Around this time last year, we co-produced the inaugural RAISE summit, an event conceived by Akkadian Ventures and Core Ventures Group, and primarily developed to help foster venture fund entrepreneurship. With over 100 venture capital fund managers and 50 venture focused Limited Partners (LP’s) in attendance, the follow things became clear during the conference: An extraordinary amount of managers were raising first time funds, with an overwhelming number doing so without prior institutional venture investing experience. Most faced the same issues around raising a fund. The LP’s expressed intrigue into the Micro-VC class, but very few had really taken an active role in allocating. A year later, the Micro-VC market has evolved distinctly as I’ve covered in my recent writings.  As we near closer to the 2nd RAISE summit on May 10th, we decided to pre-emptively gauge the temperature of LP’s today toward Micro-VC. As such, we conducted a survey with a subset of LP’s that we know have invested into Micro-VC/seed venture funds in the past.  The sample size here was ~50 LP’s. The breakdown of the LP’s in the study was the following:   Below are a few of the questions that were posed in the survey: Takeaway:  It was surprising to see the high % that indicated they have an active mandate. This may be a result of the large concentration of Fund of Funds in the sample. Also, the term mandate may have left some room for interpretation. Interestingly, <40% of Endowments responded they had an active mandate for new Micro-VC allocations. Takeaway: 2016 was not an aggressive year for institutional allocations to first time funds. Only 4% of respondents indicated they had done at least 3 Fund I Micro-VC allocations in 2016 and 40% said they didn’t do any.   There a few reasons that likely drove this: Driven by fear of long winter, many large venture fund managers contracted their fundraising cycles and came back to market earlier. This flood of brand firms coming to market in the first half of 2016 exhausted many venture allocation buckets, and many new funds were pushed down the priority stack. The respondents in this study were primarily institutional investors, which generally tend to have reduced appetites for first time funds (many of which are raised by first time managers). The LP’s in the data set appear to be poised to be far more aggressive in 2017, with less than 10% indicating they’d do no first time fund investment during the year. Takeaway:  Historically, institutional LP’s haven’t incredibly excited about first time manager allocations as questions around both institutional investing acumen and operational firm management typically represent too great of risk.  That being...

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Why the Micro-VC surge will drive innovation across the US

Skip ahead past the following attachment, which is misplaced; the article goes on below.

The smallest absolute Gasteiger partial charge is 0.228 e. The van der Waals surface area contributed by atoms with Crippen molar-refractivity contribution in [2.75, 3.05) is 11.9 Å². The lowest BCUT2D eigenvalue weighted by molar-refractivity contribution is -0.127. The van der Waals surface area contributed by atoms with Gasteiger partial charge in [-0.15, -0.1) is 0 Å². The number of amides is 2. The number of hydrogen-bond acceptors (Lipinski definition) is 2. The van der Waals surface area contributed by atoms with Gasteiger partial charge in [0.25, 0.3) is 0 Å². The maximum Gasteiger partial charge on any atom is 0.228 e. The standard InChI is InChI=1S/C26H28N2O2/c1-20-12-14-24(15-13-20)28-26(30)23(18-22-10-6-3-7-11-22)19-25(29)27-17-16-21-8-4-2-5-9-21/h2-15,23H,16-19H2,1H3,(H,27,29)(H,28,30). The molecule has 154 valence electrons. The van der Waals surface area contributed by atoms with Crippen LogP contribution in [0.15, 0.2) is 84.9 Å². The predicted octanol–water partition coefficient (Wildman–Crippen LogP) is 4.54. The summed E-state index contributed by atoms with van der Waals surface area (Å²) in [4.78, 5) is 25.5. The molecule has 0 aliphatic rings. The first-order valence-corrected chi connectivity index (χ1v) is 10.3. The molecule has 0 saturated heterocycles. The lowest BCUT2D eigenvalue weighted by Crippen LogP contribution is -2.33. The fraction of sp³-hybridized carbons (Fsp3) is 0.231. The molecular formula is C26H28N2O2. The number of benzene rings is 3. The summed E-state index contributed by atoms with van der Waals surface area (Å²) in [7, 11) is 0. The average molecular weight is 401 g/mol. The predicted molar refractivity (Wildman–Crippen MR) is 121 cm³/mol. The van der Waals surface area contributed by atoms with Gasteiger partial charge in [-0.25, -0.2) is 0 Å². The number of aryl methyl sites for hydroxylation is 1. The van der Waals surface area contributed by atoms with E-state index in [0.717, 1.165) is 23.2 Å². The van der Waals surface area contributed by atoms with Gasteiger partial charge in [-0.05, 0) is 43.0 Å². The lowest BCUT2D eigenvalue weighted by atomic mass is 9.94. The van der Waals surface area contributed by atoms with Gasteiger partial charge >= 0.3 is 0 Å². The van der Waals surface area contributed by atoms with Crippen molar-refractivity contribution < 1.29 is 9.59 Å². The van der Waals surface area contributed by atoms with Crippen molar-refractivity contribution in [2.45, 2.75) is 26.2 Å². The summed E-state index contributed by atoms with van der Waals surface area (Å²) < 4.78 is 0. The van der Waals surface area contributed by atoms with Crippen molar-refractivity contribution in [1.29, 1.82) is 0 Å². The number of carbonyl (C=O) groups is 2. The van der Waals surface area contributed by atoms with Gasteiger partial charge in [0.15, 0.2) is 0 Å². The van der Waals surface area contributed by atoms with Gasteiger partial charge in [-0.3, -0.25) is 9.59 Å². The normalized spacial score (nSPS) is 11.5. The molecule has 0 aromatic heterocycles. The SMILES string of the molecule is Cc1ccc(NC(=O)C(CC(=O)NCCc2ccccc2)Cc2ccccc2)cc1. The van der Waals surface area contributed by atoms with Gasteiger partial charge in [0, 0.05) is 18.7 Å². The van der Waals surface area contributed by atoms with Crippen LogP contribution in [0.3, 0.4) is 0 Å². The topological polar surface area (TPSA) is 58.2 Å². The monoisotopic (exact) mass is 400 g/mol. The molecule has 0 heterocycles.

The following was co-authored by Ezra Galston of Chicago Ventures (@ezramogee) and Samir Kaji (@samirkaji) of First Republic Bank. Please follow me samir kaji on Twitter and Medium for my thoughts on the world of venture capital. Over the last several years much has been made of the opportunity, or perceived lack thereof in technology centers outside of the Bay Area and NYC. From Steve Case’s Rise of The Rest Tour, to Google for Entrepreneurs, to Brad Feld’s Building an Entrepreneurial Ecosystem , the discussion has consistently been overwhelmingly positive. It’s easy to understand the stance as who wouldn’t want to support entrepreneurship, irrespective of geography? However, it’s hard to discern whether these opinions were borne out of a utopian desire or a sincere belief of true financial viability in markets outside of NYC and the Bay Area. In Fred Wilson’s widely discussed (and debated) piece “Second and Third Tier Markets and Beyond,” he suggested that the opportunity outside of the Bay Area was significant, citing the successes of USV in New York, Upfront Ventures in LA and Foundry Group in Boulder: “The truth is you can build a startup in almost any city in the US today. But it is harder. Harder to build the team. Harder to get customers. Harder to get attention. And harder to raise capital. Which is a huge opportunity for VCs who are willing to get on planes or cars and get to these places. There is a supremacism that exists in the first and second tiers of the startup world. I find it annoying and always have. So waking up in a place like Nashville feels really good to me. It is a reminder that entrepreneurs exist everywhere and that is a wonderful thing.” In an effort to move past anecdotes however, we wanted to explore one of the components that helps drive and catalyze early entrepreneurial activity in any localized geography — the availability of early stage funding. Simply put, non-core US tech hubs are reliant on local early stage capital to subsist since seed stage fund sizes often make remote investing impractical (by contrast growth stage investors who manage large funds and have significant resources can easily invest in breakout companies outside their region). With the hypothesis that quality local seed capital is needed to foster a strong entrepreneurial ecosystem, our analysis is centered on whether the MicroVC surge, has provided (or may provide) a material impact to these “2nd and 3rd” tier US geographies. Fortunately, there’s good news for entrepreneurs everywhere. Of all of the Micro-VC funds raised since 2010 (this number includes firms currently raising funds), over 40% of Micro-VC’s formed were based outside of the...